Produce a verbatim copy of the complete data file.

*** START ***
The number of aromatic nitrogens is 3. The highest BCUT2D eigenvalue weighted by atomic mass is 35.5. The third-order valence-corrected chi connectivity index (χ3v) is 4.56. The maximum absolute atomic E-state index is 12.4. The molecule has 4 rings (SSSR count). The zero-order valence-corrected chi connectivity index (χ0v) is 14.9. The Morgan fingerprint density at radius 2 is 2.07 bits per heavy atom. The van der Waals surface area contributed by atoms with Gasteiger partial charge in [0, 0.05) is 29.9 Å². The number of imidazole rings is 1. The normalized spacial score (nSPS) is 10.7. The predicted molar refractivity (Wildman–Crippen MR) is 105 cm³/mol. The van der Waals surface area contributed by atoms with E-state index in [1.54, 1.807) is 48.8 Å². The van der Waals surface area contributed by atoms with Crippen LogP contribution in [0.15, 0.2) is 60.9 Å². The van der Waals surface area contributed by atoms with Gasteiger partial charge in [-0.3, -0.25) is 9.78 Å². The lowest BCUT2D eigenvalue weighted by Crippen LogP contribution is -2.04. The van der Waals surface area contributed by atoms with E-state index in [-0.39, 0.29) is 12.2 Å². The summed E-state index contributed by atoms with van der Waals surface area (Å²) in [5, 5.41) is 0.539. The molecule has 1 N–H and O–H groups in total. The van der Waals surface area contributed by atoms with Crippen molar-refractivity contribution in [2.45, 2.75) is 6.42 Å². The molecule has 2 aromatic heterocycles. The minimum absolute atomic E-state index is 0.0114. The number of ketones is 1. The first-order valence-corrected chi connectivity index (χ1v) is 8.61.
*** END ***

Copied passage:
The number of aromatic nitrogens is 3. The highest BCUT2D eigenvalue weighted by atomic mass is 35.5. The third-order valence-corrected chi connectivity index (χ3v) is 4.56. The maximum absolute atomic E-state index is 12.4. The molecule has 4 rings (SSSR count). The zero-order valence-corrected chi connectivity index (χ0v) is 14.9. The Morgan fingerprint density at radius 2 is 2.07 bits per heavy atom. The van der Waals surface area contributed by atoms with Gasteiger partial charge in [0, 0.05) is 29.9 Å². The number of imidazole rings is 1. The normalized spacial score (nSPS) is 10.7. The predicted molar refractivity (Wildman–Crippen MR) is 105 cm³/mol. The van der Waals surface area contributed by atoms with E-state index in [1.54, 1.807) is 48.8 Å². The van der Waals surface area contributed by atoms with Crippen LogP contribution in [0.15, 0.2) is 60.9 Å². The van der Waals surface area contributed by atoms with Gasteiger partial charge in [-0.3, -0.25) is 9.78 Å². The lowest BCUT2D eigenvalue weighted by Crippen LogP contribution is -2.04. The van der Waals surface area contributed by atoms with E-state index in [-0.39, 0.29) is 12.2 Å². The summed E-state index contributed by atoms with van der Waals surface area (Å²) in [5, 5.41) is 0.539. The molecule has 1 N–H and O–H groups in total. The van der Waals surface area contributed by atoms with Crippen molar-refractivity contribution in [2.45, 2.75) is 6.42 Å². The molecule has 2 aromatic heterocycles. The minimum absolute atomic E-state index is 0.0114. The number of ketones is 1. The first-order valence-corrected chi connectivity index (χ1v) is 8.61.